But for as much as those choices came from me, they also came from so many, many people around me. And without them, without the presence of so many in my heart and my past and my present, I wouldn’t be looking at the world from the same place anymore.
As the song says, “Who can say if I’ve been changed for the better? But because I knew you, I have been changed for good.”
The base inside myself changes for lots of reasons, from learning, from experience, from pain, from success — and from what I have gained from a hundred people passing through. Some came and left, some tore their way in and left a gaping hole on the way out, and some would not remember me or their impact upon me (but it happened to me regardless).
My whole life has been rewritten by the people who came and cast stones and songs into my spirit.
Without being bullied as a child, would I have spent so much time reading? So much time dreaming? So much time understanding the quiet voice inside myself? Without the friends that I had in and out through the years, would I have learned to be a friend when it really mattered? Without the random encounters, the unexpected moments of kindness or pain, would I have understood compassion without agenda?
I owe so many debts to people whose names I don’t even know. The group of my peers, four or five men and women of color who sat me down and explained my privilege to me, when they didn’t have to, when I was just another clueless, well-meaning white kid with blinders. The woman who came up to me after my first solo when I was 8 years old and told me never to stop singing, no matter who listened. The first fans who left me comments on my stories before I had the courage to reply to them and turn fans into friends.
And the network expands from there — the people who changed Sarah and set her feet on a path that led to me. The people who were kind to the family I have now, the encounters and chance moments that gave strength and joy to those I love. The ripples analogy is overdone, but accurate nonetheless. There are quantum ripples, flashes of fate and randomness and human agency that redefine a life, or a moment. And every one of those ended with me sitting in this moment in this life.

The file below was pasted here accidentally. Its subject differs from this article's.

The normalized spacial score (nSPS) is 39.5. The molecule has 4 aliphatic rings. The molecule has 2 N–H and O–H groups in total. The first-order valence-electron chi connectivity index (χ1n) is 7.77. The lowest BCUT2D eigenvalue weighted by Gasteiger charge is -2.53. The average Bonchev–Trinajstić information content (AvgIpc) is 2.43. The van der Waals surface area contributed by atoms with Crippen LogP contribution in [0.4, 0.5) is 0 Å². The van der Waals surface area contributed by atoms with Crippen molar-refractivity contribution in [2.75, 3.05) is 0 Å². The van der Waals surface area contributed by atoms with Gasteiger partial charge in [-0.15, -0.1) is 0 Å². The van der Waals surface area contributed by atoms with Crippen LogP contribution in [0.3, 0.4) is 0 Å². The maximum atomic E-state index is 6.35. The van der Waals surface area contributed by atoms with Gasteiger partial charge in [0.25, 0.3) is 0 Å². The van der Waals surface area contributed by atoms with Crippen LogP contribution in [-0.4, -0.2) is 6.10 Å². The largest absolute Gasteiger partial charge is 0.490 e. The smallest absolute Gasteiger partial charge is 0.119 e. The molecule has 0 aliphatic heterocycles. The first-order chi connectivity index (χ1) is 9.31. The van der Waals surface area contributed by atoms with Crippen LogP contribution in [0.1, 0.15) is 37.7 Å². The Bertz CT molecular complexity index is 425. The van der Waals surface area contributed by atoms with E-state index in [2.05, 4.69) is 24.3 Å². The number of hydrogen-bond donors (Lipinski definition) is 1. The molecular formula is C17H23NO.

It is a debt to life that nobody can repay, isn’t it? It’s an accident that we’re born at all and that we become who we are. The good things that come after that are blessings.
At this moment in time, there’s only a handful of people who read this blog, and I can name you all, I think. So this is a luxury, one I can enjoy here in my quiet corner —
Thank you. Thank you for stepping into my life and changing me for good.
Great or small, profound or simple, whatever the impact you had on me, I can never go back to who I was before you appeared. And I could never want to go back, not having seen the view from here.
I do believe I have been changed for the better because I knew you.
And to anyone out there who never finds this blog, whatever we were to each other, I still put this into the internet void for you, too, just in case. Because if you gave my life a push, the least I can do is leave you a wish of my own. I believe that we can put good into the wheel of the universe even if there’s no empirical evidence for it. That what we give to the turn of space and time and eternity and destiny comes from us, even if no one ever sees it, or knows it is there. Love and kindness and good wishes and healing energy and a tiny quantum nudge all play into what we leave behind in the balance of life.
To everyone who had a part to play in helping me find my way —
May a skybird leave you a seed that brings you joy and peace. Thank you for changing me for good.